From: Jay Dyson, CISSP (jdyson@xxx.xxxx.xxx)
Date: Wed, Oct 5, 2011 at 10:51 PM
Subject: Rest in Peace, Steve Jobs.
To: Jay Dyson (jdyson@xxx.xxx.xxx)



Hello folks,

As you may have learned by now, the visionary leader of Apple computers has
lost his battle with pancreatic cancer.

I know many folks did not care for Steve's way of doing things, and I
understand why.  Steve was brash, uncompromising, and did not tolerate
anything but the best effort from others.  For this and other reasons, I
always considered Steve a kindred spirit.

Steve's passing hits me on both a professional and personal level.  On a
professional level, I know that there's never again going to be someone who
fought so far to make things as seamless for the end user.  Though I once
derided Steve's work as "Macintoys," it did not take long for me to
appreciate the level of detail that made the Mac what it is.

On a personal level, Steve's and my life crossed paths in more than one
way.  Steve and I shared not only similar career paths and a fiery passion
to do what we felt was right.  We were also diagnosed with the same type of
pancreatic cancer in early 2004.  We also fought back with unmatched
fervor, choosing to disregard the odds and make our own destiny.

Through the mystery of the Lord's mercy, I was chosen to beat an otherwise
certain death sentence.  The type of pancreatic cancer Steve and I shared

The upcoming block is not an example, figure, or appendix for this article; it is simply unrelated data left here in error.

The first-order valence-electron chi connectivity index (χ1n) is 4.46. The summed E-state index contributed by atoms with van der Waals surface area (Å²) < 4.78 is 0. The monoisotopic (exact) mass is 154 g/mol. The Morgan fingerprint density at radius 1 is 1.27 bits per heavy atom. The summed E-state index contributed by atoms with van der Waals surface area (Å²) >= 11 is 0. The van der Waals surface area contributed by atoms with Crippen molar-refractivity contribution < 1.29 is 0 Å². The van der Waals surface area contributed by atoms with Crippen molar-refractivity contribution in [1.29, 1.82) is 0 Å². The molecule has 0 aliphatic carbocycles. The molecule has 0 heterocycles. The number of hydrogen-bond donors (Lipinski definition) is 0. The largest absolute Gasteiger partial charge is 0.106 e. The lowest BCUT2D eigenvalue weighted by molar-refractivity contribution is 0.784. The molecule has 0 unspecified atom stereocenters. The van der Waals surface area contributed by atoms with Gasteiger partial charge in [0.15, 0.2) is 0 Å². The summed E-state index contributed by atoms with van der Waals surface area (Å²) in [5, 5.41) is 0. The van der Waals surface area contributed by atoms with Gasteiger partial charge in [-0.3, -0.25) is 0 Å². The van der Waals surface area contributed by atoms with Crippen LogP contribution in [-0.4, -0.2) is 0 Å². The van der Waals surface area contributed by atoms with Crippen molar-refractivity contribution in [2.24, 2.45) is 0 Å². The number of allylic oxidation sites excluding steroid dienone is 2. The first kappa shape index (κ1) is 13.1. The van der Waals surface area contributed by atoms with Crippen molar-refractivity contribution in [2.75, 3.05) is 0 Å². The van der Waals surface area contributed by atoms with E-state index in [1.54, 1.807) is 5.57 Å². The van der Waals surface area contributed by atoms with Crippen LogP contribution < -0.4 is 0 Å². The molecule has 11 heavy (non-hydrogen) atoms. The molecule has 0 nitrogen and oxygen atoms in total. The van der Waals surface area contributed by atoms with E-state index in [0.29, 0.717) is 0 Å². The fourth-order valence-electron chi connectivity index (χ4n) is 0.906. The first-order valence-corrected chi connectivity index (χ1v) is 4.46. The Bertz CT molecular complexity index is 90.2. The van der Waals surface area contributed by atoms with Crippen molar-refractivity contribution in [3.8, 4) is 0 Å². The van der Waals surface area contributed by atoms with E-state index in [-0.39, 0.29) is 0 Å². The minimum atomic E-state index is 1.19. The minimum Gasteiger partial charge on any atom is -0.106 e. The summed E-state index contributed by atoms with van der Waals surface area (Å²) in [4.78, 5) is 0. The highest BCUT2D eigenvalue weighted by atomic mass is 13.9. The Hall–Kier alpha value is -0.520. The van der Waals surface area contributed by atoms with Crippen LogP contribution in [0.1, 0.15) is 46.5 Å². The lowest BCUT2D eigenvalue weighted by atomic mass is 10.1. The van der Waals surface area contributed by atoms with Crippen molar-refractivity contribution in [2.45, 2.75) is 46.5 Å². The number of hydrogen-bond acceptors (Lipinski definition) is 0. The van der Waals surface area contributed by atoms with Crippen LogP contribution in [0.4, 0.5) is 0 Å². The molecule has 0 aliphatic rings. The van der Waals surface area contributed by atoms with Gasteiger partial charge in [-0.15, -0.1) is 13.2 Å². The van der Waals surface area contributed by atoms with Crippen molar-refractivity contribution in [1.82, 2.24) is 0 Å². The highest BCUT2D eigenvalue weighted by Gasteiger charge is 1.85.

kills 99.6% of those stricken within 18 months following diagnosis.  I had
hopes that Steve would enjoy the same miracle as was bestowed to me, but
such was not to be.

I won't kid you.  When I saw the September 2nd photo of how emaciated Steve
Jobs was, I wept.  I wept not only for Steve and his family, but also
because I was keenly aware that, but for the absence of a miracle, that
could have easily been me leaving my wife a widow and my children without a
father.

I'm not sure where I'm going with this missive, except to ask that we all
have a moment of silence in honor of Steve's life and work...and that we
all remind ourselves of the fragile hold we have on life itself.  I had to
learn the hard way what it means to slow down and appreciate the ones we
love.  I can only hope that Steve gained a similar clarity before his time
on Earth came to a close.

Thank you, and God bless.

- -Jay




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